\”The economic historian Robert Allen has documented India’s capital accumulation shortfall. He writes, “Between 1860 and 1990, it [India] accumulated little capital and achieved little growth. Its capital-labor ratio in 1990 ($1,946) and labor productivity ($3,235) were like Britain’s in 1820 ($1,841 and $4,408, respectively).” Comparing the development trajectories of seventeen countries in the 1820–1990 period, he argues that developing countries such as India “need to accumulate capital in the massive way that East Asian economies have done since 1960 in order to close the gap with the West.” That gap is a huge one to close. Unfortunately, India is constrained by its low savings rate and narrow capital base, both of which constrain it from generating the capital required to sustain a high economic growth rate for a sufficiently long period.\”
India\’s government depends on a narrow slice of the population for its tax base
\”The narrow industrial base and limited pool of middle-class taxpayers is nowhere reflected more starkly than in the country’s very low tax-to-GDP ratio. India has one of the lowest ratios among the G20 countries—far lower than Brazil’s, for example. Despite India’s large population, the country’s income tax base is comparable to that of a small European country. In 2012–2013 there were just 31.19 million assessees, or less than 3 percent of the 1.2 billion population, in contrast to 147 million assessees in 2013 among 316 million people in the United States.\”
India\’s public spending on infrastucture has been falling as a share of GDP
India\’s government and government-run programs are often dysfunctional
\”The inability to implement government programs is pervasive and dominates the public’s perception of weak governance. India’s government-run schools are noteworthy for neglect and apathy. Teacher absenteeism is rampant; learning levels are abysmal; toilets, where available, are mostly nonfunctional; and so on. In healthcare, doctor and nurse absenteeism is very high, and the quality of primary care services is unacceptable. Even when resources and personnel are made available, most large government-run hospitals remain badly managed. In both sectors, well-designed national programs with adequate implementation flexibility have fallen far short of expectations when subjected to the field test of implementation.
\”Inordinate delays in fixing a leaking pipeline or repairing potholes, let alone building new roads or drilling wells, and slow garbage collection are frustrations familiar to most Indians. The execution of small panchayat (the unit of administration at the village level) works, even when contracted and the money made available, takes months to years. And despite the existence of progressive and comprehensive legislation on social protection, atrocities against lower castes, children, and women continue unabated.
\”Supervisory systems, even when not compromised, struggle to enforce regulations. The commanding sectors of modern India, infrastructure and urban facilities, are marred by the same malaise. The capacity to design and document projects, manage procurements, mobilize financial resources, finalize contracts, and manage the execution effectively is sorely lacking even at the highest levels of state and national government. It is no surprise that contracting corruption, execution delays, and renegotiations have become quotidian in these sectors.\”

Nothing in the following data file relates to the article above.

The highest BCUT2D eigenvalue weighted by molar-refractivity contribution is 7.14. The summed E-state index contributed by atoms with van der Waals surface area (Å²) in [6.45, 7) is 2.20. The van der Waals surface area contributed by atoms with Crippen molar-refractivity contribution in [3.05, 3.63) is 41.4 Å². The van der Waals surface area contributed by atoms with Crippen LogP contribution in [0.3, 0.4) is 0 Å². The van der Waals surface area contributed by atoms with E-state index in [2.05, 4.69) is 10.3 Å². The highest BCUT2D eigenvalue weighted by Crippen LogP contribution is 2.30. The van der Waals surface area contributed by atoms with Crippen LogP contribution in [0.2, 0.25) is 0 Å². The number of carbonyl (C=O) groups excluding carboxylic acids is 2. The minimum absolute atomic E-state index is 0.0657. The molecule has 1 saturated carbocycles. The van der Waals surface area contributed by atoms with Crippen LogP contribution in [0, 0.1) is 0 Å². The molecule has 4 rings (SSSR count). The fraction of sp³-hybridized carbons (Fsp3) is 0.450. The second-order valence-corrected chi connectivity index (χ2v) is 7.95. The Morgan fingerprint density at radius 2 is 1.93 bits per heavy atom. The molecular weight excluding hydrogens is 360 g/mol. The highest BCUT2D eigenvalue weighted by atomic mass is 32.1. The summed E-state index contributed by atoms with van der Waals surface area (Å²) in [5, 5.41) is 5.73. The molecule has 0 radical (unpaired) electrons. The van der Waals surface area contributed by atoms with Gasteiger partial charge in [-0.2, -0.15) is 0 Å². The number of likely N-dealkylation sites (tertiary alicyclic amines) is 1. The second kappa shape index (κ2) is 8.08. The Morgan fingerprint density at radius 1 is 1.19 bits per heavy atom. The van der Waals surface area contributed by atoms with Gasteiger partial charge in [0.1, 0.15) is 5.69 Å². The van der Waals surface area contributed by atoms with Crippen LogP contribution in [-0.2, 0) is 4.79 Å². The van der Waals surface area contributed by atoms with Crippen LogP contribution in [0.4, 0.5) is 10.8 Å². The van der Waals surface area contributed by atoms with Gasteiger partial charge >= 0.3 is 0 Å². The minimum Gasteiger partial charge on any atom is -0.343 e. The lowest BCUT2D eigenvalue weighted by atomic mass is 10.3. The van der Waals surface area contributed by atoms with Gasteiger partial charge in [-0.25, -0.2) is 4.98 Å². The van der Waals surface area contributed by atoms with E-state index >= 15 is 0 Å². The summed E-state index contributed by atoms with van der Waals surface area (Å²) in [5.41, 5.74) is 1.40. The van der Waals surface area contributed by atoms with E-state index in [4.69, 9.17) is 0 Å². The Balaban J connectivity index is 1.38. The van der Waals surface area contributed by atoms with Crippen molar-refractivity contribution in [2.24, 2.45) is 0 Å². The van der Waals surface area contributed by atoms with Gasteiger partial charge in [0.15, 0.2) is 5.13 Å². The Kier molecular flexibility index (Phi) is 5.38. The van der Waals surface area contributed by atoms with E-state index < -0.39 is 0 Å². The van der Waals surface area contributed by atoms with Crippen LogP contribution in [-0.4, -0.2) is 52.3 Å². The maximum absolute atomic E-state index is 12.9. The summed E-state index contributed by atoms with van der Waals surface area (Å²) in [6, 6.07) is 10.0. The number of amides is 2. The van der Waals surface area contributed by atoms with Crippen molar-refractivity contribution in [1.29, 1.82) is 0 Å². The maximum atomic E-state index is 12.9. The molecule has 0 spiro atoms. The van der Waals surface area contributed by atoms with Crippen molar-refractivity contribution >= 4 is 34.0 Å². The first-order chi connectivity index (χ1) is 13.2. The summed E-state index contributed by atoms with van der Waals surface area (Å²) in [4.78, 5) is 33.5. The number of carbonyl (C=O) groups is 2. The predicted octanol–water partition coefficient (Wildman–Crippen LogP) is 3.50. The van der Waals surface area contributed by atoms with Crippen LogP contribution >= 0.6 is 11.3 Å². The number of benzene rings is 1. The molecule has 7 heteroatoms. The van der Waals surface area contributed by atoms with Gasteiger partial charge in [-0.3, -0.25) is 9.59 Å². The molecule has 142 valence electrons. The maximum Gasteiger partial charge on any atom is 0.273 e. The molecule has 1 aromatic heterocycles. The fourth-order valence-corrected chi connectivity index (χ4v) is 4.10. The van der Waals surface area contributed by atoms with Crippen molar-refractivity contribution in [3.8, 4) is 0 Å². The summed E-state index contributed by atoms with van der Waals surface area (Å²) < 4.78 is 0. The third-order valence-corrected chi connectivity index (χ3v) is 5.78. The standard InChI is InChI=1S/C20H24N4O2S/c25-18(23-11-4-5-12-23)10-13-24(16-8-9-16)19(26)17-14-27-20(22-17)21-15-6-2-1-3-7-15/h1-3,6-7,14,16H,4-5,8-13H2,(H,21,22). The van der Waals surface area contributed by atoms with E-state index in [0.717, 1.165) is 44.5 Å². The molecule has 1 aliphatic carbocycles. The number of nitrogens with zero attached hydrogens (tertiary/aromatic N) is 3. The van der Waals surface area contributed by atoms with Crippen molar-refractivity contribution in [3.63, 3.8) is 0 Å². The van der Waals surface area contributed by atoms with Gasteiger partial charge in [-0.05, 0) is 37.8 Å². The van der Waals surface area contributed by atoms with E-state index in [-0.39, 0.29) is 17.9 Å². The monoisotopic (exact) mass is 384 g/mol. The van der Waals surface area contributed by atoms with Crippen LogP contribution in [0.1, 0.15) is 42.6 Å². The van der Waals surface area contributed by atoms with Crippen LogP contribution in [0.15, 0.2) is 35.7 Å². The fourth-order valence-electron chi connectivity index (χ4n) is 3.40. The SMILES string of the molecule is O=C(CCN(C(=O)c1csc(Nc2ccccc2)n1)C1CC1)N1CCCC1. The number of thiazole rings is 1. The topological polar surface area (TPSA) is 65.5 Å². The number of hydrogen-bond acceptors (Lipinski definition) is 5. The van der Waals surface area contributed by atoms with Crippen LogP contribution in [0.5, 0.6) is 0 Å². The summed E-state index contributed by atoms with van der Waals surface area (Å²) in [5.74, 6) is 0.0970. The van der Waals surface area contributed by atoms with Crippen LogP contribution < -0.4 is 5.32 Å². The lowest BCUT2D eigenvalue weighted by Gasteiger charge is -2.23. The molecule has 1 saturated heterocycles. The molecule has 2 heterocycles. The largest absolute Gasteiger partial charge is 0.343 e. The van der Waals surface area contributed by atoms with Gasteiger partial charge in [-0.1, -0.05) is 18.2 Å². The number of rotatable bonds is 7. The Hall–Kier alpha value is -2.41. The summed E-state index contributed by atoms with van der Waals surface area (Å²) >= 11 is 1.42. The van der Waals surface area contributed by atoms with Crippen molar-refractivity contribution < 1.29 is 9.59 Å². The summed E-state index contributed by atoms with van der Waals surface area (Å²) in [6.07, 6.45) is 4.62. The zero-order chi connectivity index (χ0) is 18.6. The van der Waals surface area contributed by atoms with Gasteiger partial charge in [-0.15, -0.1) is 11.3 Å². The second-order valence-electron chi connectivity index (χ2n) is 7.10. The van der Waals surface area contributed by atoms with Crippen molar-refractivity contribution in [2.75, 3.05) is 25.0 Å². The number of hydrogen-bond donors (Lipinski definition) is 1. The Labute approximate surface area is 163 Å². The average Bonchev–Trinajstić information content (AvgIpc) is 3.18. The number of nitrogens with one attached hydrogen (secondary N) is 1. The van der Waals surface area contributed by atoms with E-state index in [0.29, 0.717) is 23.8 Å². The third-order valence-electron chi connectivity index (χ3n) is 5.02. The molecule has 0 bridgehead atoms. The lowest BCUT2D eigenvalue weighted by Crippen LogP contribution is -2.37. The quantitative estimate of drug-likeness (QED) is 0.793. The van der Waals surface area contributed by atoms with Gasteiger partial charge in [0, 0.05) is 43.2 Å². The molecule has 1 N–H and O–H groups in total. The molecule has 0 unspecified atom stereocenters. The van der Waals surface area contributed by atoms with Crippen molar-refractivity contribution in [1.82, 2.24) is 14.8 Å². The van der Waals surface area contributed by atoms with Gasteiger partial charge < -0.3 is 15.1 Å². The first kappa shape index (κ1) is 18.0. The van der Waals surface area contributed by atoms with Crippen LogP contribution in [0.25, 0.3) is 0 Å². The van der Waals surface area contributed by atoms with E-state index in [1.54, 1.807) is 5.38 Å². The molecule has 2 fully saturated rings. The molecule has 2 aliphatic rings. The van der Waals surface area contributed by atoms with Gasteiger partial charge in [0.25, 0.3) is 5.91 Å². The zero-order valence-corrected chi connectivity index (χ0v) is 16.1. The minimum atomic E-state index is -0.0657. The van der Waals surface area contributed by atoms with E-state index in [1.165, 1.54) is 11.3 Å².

The pathway to export-led growth through low-wage manufacturing seems to be less available
\”One of the defining features of successful economic growth over long periods in the recent past has been the central role of exports. The most prominent example is that of East Asia, where long periods of economic growth were sustained by strong export growth, in particular driven by the manufacturing sector. India clearly exports a far smaller share of its output than did any of the East Asian economies during their high-growth periods. The prospects for the manufacturing sector becoming the engine of India’s growth do not appear promising, owing to the structural shifts taking place in the global economy and the concomitant trend of premature deindustrialization. More worryingly, the prospect of exports becoming a main driver of economic growth also looks bleak.\”
These issues mostly suggest their own solutions, but implementation isn\’t easy or straightforward. The bottom line of the report is that India\’s economy has enough strong areas that 4-5% annual GDP growth remains quite possible. But it\’s worth remembering that when it comes to per capita GDP, India ranks 150th among the countries of the world, at a level similar to Nigeria and Congo. Annual growth rates of 4-5% would mean that India barely keeps pace with other emerging market economies like China, or gradually falls behind.
For another recent post on India\’s economy, see my overview of the most recent Economic Survey from India\’s Ministry of Finance in \”The Economic Vision for Precocious, Cleavaged India\” (February 16, 2017).